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Uruguay hit by Argentinean energy crisis

July 5, 2007

It’s pretty incredible reading back on a story I wrote about three years ago on how Argentina’s energy crisis had hit Uruguay. No matter how vulnerable the tiny South American country is on its neighbors for power and gas import, it’s energy supply problems are far from over despite construction of a gas-diesel power plant at Punta del Tigre, located 39km west of Montevideo.

Uruguay and Petrobras are now talking about building an LNG terminal estimated to about $400 million. While building such a terminal may be easier said than done because of very tight global LNG markets, it shows how desperate the energy situation is in Argentina.

But let’s go back in time to 2004…

Everything that could have gone wrong in Uruguay’s power sector did in 2004. The first blow came in March, when Argentina scaled back exports to Uruguay by 64.4% to 138MWh from 388MWh. The measure forced state-owned power company Administración Nacional de Usinas y Transmisiones Eléctricas (UTE) to put online two oil-fired power plants in Montevideo to plug the shortage caused by imports.

Starting up the aging heavy fuel oil-fired Battle y Ordoñez’ unit 5 (88MW) and 6 (125MW), together with the diesel-fired La Tablada (113MW) plant, was very costly, especially during a period when global crude prices had soared to record highs. In one shot, UTE ended up with a monthly bill of $14 million to fuel both plants compared with $1.5 million it paid for power imports from Argentina, according to UTE workers’ union AUTE.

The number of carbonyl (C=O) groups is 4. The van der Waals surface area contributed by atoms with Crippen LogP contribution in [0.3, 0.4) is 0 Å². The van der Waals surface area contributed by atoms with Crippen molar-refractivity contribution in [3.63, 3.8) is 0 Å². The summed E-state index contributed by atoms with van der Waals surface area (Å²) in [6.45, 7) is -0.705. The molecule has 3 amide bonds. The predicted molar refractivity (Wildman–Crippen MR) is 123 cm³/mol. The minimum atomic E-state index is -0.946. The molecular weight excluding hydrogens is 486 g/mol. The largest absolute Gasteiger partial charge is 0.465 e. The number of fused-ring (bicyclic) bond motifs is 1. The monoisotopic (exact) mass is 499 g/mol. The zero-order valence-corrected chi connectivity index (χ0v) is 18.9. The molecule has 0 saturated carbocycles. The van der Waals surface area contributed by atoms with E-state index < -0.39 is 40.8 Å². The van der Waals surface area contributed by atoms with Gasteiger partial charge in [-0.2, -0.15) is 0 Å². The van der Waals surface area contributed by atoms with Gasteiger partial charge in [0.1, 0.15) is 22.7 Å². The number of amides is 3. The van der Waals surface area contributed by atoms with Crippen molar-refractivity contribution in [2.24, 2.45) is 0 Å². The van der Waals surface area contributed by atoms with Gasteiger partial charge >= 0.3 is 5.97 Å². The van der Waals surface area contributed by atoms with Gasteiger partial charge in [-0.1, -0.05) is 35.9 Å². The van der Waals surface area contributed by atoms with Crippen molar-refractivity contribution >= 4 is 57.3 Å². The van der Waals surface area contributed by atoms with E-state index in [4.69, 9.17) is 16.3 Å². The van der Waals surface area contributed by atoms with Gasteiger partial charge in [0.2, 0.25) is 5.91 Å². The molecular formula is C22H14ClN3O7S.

Despite the soaring costs of generating electricity, UTE raised tariffs only once in June by 4%-8%. Critics of President Jorge Batlle’s administration said presidential elections in October were forcing the government to hide the real cost of the crisis and for raising tariffs only once after a hike in January.

The second blow to the power sector came from Mother Nature. Lower-than-average rainfall has undermined output at the Salto Grande hydropower plant jointly operated with Argentina. The 1,890 MW plant is presently generating at 50%-60% capacity. The situation on the Rio Negro River, where UTE operates the Gabriel Terra (152MW), Baygorria (108MW) and Constitución (333MW) hydropower plants, is a bit better than at Salto Grande, according to Uruguayan energy officials.

In order to compensate for the shortfall in hydropower output, UTE has had to import more power from Argentina and Brazil and to implement energy-saving measures in September like moving clocks forward by an hour. If this isn’t enough, the power company can bring on line its two oil-fired plants in Montevideo, but at a costly price.

Even if Minister of Industry, Energy and Mines José Villar officially declared in July an end to the power crisis, some analysts believe that Uruguay must move rapidly to build a 350MW-400MW combined cycle gas turbine (CCGT) plant and a 500kV transmission line that will allow Uruguay to import more power from Brazil.

Uruguay and Brazil are interconnected at Rivera-Santa Ana do Livramento by a line that can transport 70MW of power.

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